This article was written and published in the 2016 Year-End Goodman Report.
For the record, the Goodman Report is very supportive of responsible efforts by various levels of government to provide assisted or social housing for those in need. It’s clear to us, however, that the program put forward recently by the City of Vancouver for providing temporary modular housing is a reactive, poorly conceived solution to a deeply rooted problem.
Here’s what’s happening. To address the chronic non-market rental shortfall, Vancouver is currently installing on valuable City-owned land 40 temporary modular housing units of 250 SF each. While our politicians congratulate themselves on finding an approach to housing shortages and unaffordability, the manner in which they’re executing this program represents a misguided, wasteful use of high-density land and taxpayer money.
The site is located at 1500 Main Street (the corner of Terminal Avenue), a prime FC-1 zoned, 25,583-SF partially vacant property, strategically chosen for its adjacency to SkyTrain. From a walk-by, it appears that the modular housing is going up only on a portion of the site, with an approximate remainder of 16,000 SF sitting idle (okay, well, there’s a tree farm of sorts). For the sake of this argument, we’ll estimate that the modular housing occupies about 9,000 SF (around 35% of 25,583 SF total).
The cost of these units together (construction plus the land’s market value, or opportunity cost) is potentially in the $15-million range. This is actually much higher than purchasing a conventional rental building on the basis of price per unit and price per SF, especially when one considers the unit size of only 250 SF.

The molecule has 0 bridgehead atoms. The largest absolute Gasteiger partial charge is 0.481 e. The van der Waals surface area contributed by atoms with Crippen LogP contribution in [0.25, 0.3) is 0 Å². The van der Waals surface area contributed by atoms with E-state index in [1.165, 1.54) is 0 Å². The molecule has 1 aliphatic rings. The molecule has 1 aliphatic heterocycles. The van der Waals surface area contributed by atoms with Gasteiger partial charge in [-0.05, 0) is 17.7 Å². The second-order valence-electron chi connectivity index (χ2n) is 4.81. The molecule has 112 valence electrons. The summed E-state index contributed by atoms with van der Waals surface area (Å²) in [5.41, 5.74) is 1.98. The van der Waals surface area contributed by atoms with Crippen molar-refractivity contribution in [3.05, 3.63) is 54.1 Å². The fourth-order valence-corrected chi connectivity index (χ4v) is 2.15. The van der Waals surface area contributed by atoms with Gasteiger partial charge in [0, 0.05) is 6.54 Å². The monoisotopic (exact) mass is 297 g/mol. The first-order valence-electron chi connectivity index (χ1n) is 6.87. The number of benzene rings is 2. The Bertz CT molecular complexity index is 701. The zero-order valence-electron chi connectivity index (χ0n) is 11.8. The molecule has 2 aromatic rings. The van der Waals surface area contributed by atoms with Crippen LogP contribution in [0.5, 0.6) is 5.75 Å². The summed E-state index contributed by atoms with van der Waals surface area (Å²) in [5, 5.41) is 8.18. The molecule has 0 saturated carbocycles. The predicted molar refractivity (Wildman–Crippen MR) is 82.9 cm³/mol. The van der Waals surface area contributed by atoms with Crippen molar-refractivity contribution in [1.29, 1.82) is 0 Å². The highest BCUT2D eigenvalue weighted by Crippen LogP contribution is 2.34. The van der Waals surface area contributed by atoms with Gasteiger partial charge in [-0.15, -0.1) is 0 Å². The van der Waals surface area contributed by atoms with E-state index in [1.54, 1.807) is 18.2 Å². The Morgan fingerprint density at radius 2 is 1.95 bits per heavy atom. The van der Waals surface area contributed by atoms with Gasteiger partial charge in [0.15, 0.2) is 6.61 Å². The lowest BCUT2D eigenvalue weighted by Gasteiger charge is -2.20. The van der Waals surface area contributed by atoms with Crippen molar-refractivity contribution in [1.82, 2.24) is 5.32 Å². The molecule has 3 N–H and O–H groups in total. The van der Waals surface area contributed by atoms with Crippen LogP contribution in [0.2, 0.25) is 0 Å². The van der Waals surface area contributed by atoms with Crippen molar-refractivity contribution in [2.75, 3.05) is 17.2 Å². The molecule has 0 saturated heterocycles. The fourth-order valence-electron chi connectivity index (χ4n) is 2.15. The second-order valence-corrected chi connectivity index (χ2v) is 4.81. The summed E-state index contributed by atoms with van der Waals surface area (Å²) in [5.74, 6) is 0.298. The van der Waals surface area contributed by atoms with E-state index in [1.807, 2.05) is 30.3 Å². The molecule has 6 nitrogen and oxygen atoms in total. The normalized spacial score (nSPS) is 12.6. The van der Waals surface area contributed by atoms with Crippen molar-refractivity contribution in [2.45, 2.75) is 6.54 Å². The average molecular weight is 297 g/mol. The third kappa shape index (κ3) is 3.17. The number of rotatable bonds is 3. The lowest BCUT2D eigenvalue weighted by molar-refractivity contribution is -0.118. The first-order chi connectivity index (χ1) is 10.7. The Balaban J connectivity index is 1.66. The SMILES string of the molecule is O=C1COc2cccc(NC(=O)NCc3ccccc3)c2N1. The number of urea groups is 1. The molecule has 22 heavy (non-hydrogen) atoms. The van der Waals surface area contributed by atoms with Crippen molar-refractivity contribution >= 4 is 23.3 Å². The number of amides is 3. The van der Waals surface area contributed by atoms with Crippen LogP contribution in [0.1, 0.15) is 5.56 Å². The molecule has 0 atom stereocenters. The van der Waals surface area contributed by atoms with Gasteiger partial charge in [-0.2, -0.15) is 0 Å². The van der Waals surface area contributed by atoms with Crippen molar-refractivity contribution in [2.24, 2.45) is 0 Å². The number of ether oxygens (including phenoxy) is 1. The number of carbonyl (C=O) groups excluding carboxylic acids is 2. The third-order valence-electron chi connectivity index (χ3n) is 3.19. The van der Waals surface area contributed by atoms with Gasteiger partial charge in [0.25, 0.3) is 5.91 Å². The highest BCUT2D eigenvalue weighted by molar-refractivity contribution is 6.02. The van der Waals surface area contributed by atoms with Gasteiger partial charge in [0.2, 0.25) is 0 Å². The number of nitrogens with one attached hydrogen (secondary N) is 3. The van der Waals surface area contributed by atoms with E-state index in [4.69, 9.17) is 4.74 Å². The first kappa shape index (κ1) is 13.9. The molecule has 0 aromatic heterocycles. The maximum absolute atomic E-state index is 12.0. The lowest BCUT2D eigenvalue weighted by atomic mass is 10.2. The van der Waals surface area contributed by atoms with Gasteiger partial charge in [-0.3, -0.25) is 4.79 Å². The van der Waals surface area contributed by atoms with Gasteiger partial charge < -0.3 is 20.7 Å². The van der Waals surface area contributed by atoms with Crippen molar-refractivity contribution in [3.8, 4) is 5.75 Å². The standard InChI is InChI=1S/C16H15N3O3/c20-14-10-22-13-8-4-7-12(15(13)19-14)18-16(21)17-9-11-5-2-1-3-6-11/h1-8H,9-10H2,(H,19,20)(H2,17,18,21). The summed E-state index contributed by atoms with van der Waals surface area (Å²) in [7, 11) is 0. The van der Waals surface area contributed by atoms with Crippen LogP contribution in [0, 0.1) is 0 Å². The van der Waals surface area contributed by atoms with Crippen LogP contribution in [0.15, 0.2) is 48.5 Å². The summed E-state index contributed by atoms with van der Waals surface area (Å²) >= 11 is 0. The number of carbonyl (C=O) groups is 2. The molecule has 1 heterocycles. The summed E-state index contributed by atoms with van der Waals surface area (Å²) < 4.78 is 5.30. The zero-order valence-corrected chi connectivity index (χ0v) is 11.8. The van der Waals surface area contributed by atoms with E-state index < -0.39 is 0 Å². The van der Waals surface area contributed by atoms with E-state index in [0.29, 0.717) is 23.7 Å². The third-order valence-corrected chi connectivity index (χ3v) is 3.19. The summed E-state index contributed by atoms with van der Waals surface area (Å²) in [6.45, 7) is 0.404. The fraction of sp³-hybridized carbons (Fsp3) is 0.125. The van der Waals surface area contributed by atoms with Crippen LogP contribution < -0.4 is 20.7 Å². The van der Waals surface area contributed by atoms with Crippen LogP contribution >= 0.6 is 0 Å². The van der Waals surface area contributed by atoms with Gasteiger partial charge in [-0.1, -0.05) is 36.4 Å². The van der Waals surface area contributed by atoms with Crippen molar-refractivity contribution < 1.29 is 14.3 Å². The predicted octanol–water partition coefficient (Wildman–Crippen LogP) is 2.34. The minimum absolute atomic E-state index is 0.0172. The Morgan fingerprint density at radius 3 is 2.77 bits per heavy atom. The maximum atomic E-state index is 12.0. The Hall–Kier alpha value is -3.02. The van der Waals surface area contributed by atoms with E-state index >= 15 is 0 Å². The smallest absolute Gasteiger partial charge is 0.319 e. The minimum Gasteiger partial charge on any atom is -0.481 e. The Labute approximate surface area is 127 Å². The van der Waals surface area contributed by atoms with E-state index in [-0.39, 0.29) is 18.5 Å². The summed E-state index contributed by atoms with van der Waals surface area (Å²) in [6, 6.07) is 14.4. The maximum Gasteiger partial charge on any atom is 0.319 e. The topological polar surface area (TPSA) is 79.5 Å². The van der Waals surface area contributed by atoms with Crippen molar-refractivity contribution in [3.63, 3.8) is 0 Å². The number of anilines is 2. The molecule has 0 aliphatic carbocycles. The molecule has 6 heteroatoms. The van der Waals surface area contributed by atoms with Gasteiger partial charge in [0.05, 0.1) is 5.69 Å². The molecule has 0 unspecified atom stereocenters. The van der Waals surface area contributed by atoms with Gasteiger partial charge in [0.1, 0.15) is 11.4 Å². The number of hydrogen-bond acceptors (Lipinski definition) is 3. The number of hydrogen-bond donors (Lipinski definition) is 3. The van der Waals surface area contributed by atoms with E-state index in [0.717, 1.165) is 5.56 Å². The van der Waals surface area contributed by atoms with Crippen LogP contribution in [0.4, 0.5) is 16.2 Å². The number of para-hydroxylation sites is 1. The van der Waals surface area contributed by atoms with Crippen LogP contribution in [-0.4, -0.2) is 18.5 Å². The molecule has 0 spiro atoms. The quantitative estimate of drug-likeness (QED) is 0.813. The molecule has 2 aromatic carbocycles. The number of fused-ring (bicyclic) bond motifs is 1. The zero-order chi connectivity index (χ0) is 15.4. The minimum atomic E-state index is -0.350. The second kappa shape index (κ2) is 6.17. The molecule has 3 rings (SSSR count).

Looking at the math, you have to wonder why the City is using extremely valuable taxpayer-owned land in this way. Check it out:
Examining the numbers above, we note that the density is only 1.65 FSR (or 0.58 FSR on the overall site), whereas current zoning allows for 5.0 FSR (approximately 45,000 SF versus 14,875 SF on the portion of the site currently improved with modules). Furthermore, the efficiency ratio for the modular building at 67% is very low (i.e., inefficient) when compared to that of a well-designed project at 80–85%. Additionally, across the street, new market condos are starting at approximately $1,000 per SF, and this modular project appears to be effectively costing $1,488 per SF based on net rentable area!
The attempt of our politicians and planners to play developer by building expensive new temporary housing that costs more than buying existing properties is a stopgap measure, noble in intent, that represents but a drop in the bucket in terms of providing permanent relief. Once again, Mayor Robertson has shown knee-jerk and optics-driven reactivity, poor business acumen and limited consideration for long-term policy ramifications. Let’s also keep in mind that if the City hadn’t taken steps a few years back to exclude the private sector from owning social housing, we’d have plenty more privately built and financed new units available today for those who need them.
On the open market, this entire prime parcel could conceivably fetch in the range of $30+ million and could be used far more meaningfully. For example, a developer could build as many as 200–250 permanent units of non-market social housing. Alternatively, the City could elect to be the developer and own it on behalf of its citizenry.